(Last Updated on : 03/01/2012)
(P?li; Sanskrit: anitya) Anicca or impermanence is the universal truth, according to Buddhism. All compounded phenomena (things and experiences) are unpredictable, unsteady, and transitory. Everything one can experience through one's senses is composed of parts, and depends on the right conditions for its existence. Everything is in unremitting change, and thus conditions and the thing itself is perpetually changing. Things are constantly coming into being, and terminating to be. Nothing lasts forever. The concept of Anicca also denies the existence of a supreme self or soul. Hence it is from here that the doctrine of Anatta
emerges. Hence, Buddhism strongly believes that Anicca is inevitable and inescapable.
The crucial point here is that phenomena come forth and cease according to (complex) conditions and not according to one's impulses and fancy. While one has limited power to effect change to one's possessions and surroundings, experience tells one that one's faint attempts are no guarantee that the results of the efforts will be to one's liking. More often than not, the results fall short of one's expectations.
Primarily there are 5 stages on which human beings have no control. They are aging, falling sick, dying and decaying. However Buddhism suggests that there are ways to escape from these evils and it is through nirvana. This is the reason why Buddhism does not believe in the Hindu concept of a permanent soul. As a result early Buddhists did not believe in either soul or self. The only truth about this world is change. If anything on this earth is constant it is impermanence.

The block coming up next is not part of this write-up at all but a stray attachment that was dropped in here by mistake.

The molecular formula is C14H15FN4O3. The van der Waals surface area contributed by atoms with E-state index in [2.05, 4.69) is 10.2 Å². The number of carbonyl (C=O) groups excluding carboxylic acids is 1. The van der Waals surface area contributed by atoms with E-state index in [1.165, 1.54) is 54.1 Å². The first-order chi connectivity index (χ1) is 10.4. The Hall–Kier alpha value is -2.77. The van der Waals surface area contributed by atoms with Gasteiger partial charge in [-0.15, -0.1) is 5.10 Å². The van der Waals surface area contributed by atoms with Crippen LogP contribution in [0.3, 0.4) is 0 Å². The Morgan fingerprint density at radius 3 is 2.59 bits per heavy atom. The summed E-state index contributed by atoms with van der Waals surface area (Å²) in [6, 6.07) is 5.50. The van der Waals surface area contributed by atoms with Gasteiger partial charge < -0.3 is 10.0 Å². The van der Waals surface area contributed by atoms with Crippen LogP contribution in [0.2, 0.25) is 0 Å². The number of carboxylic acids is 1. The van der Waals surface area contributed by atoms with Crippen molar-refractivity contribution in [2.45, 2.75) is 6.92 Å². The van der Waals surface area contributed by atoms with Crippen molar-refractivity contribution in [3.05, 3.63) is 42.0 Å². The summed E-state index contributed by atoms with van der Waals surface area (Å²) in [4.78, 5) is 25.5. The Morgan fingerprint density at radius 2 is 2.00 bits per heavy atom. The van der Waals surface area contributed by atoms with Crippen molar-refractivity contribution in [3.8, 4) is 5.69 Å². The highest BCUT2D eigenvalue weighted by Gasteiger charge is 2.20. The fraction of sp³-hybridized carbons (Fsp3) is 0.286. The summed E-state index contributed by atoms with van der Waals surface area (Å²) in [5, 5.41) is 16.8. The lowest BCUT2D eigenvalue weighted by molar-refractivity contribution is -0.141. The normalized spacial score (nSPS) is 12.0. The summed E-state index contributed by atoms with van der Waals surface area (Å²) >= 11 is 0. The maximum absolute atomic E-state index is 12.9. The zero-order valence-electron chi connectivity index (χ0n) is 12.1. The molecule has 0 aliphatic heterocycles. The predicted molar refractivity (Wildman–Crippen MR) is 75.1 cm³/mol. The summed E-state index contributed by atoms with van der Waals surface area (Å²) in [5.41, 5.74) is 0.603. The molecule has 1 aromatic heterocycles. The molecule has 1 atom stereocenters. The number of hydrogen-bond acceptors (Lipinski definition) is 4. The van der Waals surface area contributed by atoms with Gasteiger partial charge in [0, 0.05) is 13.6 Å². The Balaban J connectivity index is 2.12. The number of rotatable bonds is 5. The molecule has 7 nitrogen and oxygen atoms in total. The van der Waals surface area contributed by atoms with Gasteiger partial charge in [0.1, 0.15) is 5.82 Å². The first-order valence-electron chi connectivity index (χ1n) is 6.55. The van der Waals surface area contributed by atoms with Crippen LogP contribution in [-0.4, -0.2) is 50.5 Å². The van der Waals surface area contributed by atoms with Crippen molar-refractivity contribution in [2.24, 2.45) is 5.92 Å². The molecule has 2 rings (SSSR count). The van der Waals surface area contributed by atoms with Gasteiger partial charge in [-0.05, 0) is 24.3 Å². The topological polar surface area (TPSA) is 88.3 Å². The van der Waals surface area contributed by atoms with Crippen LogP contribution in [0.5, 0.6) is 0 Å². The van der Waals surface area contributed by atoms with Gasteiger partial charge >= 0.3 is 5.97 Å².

In Mahayana Buddhism
, a cautionary is added: 'one should indeed always meditate on the impermanence and changefulness of compound structures and phenomena, but one must guard against extending this to the realm of Nirvana
, where impermanence holds no sway and eternity alone obtains'. To perceive Nirvana or the Buddha (in his ultimate Dharmakaya nature) as impermanent, would be to indulge in "perverted Dharma" and would be to go severely astray, according to late Mahayana doctrines accredited to the Buddha.
Buddha declared that decay is the inherent in everything. In his teachings Buddha compares life to a river. It moves from one point to another and from one stage of existence to another. No two stages of a particular river are the same. Similarly no two stages of human existence can be the same. Every moment of life changes. Such changes also reveal the ephemeral nature of life.
Buddha's philosophy can also be justified from a scientific point of view. Both physically and psychologically human beings keep on changing. Anicca thus is the strongest guiding force of life. However due to ignorance common men fail to see this truth. Hence it is fruitless running after worldly pleasures. Such an attitude only brings pain and suffering. Buddha says that to be liberated from this cycle one needs to realize the doctrine of Anicca.